Chua has said rather glibly, “Then I become deputy president lah.” That’s easy to say, but there may be other ramifications. Right after the EGM, Liow was not thinking of only becoming number two; he had ambitions of becoming the chief. Is he likely to quietly go back to being vice-president and be a model MCA man?

On the other hand, what if Chua does not get reinstated? Would his followers be happy that Liow remain in what was Chua’s domain since the latter was the duly elected one whereas Liow was merely elected by the CC? Is everyone going to take it lying down for the sake of reconciliation and unity? Are warring factions likely to become peaceniks overnight?

Ong says the leaders can now “re-focus on strengthening the party to regain the confidence and trust of the Chinese community and Malaysians in general”. Of course he would say that. What else is there? It’s a platitude he needs to hang on to since he didn’t do the honourable thing of stepping down like he said he would. Who can believe what he says now?

Chua, too, has his own platitude. In justifying the reconciliation, he said, “In politics, they say it is an art to make the impossible possible and the possible impossible.” He might have thought he was adding a new twist with the second clause of that statement, but it could even turn out to be a prophecy. What might have been possible for the MCA – the chance of renewal with the departure of the two “tigers” Ong and Chua – could eventually become impossible.

Kee Thuan Chye is the man behind the book, March 8: The Day Malaysia Woke Up

  1. #1 by Onlooker Politics on Tuesday, 27 October 2009 - 2:25 pm

    No matter how much convincing the rationale of “greater unity” given by Ong and Chua can be, it totally does not make sense to me if Chua as an alleged criminal of committing the illegal sex against the nature (in his case, the oral sex) can be spared from being prosecuted in a magistrate court. Do we still abide by the constitutional principle that all men are born equal before Law?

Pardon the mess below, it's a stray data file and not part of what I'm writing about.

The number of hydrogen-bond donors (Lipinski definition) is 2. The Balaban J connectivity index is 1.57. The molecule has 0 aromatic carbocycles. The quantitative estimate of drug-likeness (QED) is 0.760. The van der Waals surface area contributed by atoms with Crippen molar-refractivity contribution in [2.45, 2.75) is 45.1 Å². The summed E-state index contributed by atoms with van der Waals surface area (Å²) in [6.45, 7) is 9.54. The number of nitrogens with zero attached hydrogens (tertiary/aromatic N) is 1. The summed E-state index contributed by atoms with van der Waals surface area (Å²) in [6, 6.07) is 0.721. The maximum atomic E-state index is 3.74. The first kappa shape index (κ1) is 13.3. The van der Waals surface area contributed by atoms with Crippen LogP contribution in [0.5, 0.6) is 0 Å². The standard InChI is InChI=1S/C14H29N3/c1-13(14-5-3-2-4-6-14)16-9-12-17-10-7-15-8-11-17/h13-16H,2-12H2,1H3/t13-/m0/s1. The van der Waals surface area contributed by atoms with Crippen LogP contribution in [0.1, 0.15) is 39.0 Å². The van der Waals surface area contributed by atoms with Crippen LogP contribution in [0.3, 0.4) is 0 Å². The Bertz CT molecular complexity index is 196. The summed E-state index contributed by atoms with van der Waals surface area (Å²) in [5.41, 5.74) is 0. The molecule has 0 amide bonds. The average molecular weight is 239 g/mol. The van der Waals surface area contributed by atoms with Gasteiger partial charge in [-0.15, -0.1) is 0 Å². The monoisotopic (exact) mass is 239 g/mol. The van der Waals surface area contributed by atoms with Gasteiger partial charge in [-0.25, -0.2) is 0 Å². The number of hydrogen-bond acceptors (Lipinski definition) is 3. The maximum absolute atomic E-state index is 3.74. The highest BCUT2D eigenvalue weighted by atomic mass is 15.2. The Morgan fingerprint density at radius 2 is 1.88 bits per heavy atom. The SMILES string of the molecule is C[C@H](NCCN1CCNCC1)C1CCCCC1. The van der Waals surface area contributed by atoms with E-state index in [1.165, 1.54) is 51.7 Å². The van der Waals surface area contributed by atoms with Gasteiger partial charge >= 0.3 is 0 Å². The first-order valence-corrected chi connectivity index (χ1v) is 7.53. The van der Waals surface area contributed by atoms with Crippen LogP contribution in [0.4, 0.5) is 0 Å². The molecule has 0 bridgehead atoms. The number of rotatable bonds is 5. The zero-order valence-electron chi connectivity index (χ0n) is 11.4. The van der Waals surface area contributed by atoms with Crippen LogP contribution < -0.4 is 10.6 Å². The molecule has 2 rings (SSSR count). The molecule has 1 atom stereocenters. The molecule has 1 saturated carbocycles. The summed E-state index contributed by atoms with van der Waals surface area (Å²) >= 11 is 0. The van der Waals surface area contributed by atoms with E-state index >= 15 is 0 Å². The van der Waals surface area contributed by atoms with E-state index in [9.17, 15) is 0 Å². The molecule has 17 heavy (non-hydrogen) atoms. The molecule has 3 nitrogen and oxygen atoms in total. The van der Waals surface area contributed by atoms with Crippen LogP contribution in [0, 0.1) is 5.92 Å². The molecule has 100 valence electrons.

2. #2 by Loh on Tuesday, 27 October 2009 - 2:31 pm

    ///Chua now seems to question the outcome of the EGM. Although the delegates voted against his reinstatement as deputy president, he has applied to the Registrar of Societies to clarify whether he should be reinstated in spite of that – since his sacking from the party has been overturned. This doesn’t show good faith. It shows that he is willing to respect only the resolution that is in his favour and to dispute the one that is not. Surely, this will infuriate some of the delegates. How then can his new pact with Ong help to reunify the party?///– Kee Thuan Chye

    There appears to be different interpretations as to the authority of an EGM. One considers EGM supersedes the constitution under which the EGM was called whereby a majority decision at the EGM rules. The other argues that the EGM provides the results to be read together with the constitution. The latter should prevail since there are provisions in the constitution that some issues need confirmation by a two-third majority votes from the members assembled. Otherwise an EGM could negate the constitution with a simple majority vote.

    Looking in that light, one should now examine whether the Central committee had in fact carried out the decision of the EGM. The EGM did not return a two-third majority to relieve Ong Tee Keat of his Presidency. Those eager for an opening for upward mobility are grumbling that he did not resign, but he could not be accused of not respecting the decision of the EGM read together with the Constitution.

    The EGM returned a majority vote for Dr. Chua Soi lek to remain members of MCA. There were doubts as to whether President OTK would be able to accept to work with Chua Soi lek, and to have peaceful coexistence with him. The show of unity on 22 October in MCA building confirms that the two warring factions respect the decision of EGM and declared that for greater unity, they would serve MCA together.